All we can figure is that we knocked the plug out when we set folded carboard boxes next to where it was plugged in. One would think we would notice knocking out a giant, heavy plug, though.

Really, I don't think that

Really, I don't think that you should feel bad. I would say that that problem was bad design of the hardware - they should have different size plugs so you don't have to worry about it. It sounds lazy, but there are really too many different kinds of electrical power adapters for devices; they should either create a system that only has one type of adapter or make sure that all the other kinds are foolproof.

p.s. Keep up the awesome comic! Thanks!

Wall Warts and other annoyances...

I work for a telco/ISP that provides DSL modems for their customers. We also take back the defective ones - and I'm pretty specific on asking for the power supply with it.

I've got a nice collection of Linksys, D-Link and assorted cordless phone power supplies building up.

Generic labeling sucks.

Situations such as this are

Situations such as this are why I cannot go off about "stupid users". None of us are perfect and it's not productive to assume the user - or we - can be. We all make mistakes and in the world of higher technology a small mistake can cause a big problem. As some of the comments here indicate the problem is sometimes physically or temporally separate from the symptoms.

The key thing is you learned that your gear behaves in this fashion when the power is incorrect. This is handy for others who have never troubleshot this before. You also learned that your gear is tolerant of incorrect power (no release of magic smoke). That's also handy to know in case one of your power adapters should die; you can substitute a near match and hobble along in an emergency. And finally, you got what many of us need on occasion: a reminder that a second set of eyes on a problem can spot a tree that we have lost in the forest :)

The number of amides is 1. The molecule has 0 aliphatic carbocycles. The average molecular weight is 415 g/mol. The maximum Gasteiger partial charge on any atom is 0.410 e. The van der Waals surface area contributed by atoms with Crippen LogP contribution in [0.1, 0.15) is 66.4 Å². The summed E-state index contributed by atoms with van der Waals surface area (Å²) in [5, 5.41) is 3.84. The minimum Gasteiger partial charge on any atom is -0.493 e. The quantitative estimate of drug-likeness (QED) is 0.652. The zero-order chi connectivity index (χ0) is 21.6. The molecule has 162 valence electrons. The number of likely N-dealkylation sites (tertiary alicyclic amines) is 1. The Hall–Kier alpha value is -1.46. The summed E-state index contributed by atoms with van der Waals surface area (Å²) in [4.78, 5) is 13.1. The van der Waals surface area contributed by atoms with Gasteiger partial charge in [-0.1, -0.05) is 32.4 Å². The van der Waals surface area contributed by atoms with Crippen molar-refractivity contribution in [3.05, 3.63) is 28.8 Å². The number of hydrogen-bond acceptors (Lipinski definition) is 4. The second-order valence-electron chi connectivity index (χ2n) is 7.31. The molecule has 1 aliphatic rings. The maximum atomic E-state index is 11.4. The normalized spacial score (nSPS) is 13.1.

It could have been worse

One client I know had devices where one was AC, and the other was DC.

Swapping the plugs led to a major malfunction.

This was not good.

No smoke, just no blinking lights.

Not as bad as...

...the time I tested 2 computers on my test bench, then moved one to the other room and its network connection died. Moved it back, it worked. Ran another network cable to the other room, it didn't work. Ran an AC extension cord to the other room from the test bench - it worked! Bad network card.

My wife blew up a CD player and a dancing Santa Claus by doing what you did...but we did prove that the smoke detector was working.

Another classic case of idiocy...

I was installing Windows Server on my new, home-built server. Got up to the installation, and it gave an error. I found it helps to plug in the hard drive, and not just the CD drive!

Adds to my list of trouble shooting~

I thank you greatly for sharing this story.

I work for a computer repair, and most customers will call US first before calling their isp for issues for 2 major reasons.

1. We arnt outsourced to india, and they can come in and talk to me as the tech any time.

2. If there is a problem with the ISP, we can tell them exactly what to say to cut through red tape.

There was an instance last week of a person unable to get on the internet, and they were on their cell phone because their phone wasnt working.

A week later, no one figured it out (troubleshooting over phone is tedious at best)

After reading this comment, I went to the guys house.

Yup, wrong adaptors.

But dont worry, even techs fall under IUS (Idiotic User Syndrome)

I can tell you many times that I couldnt a computers video working, only to realize 10 miniutes later their video card requires a power hookup :/

That is why they pay us. Yet

That is why they pay us. Yet another example of why most users dislike techsupport staff.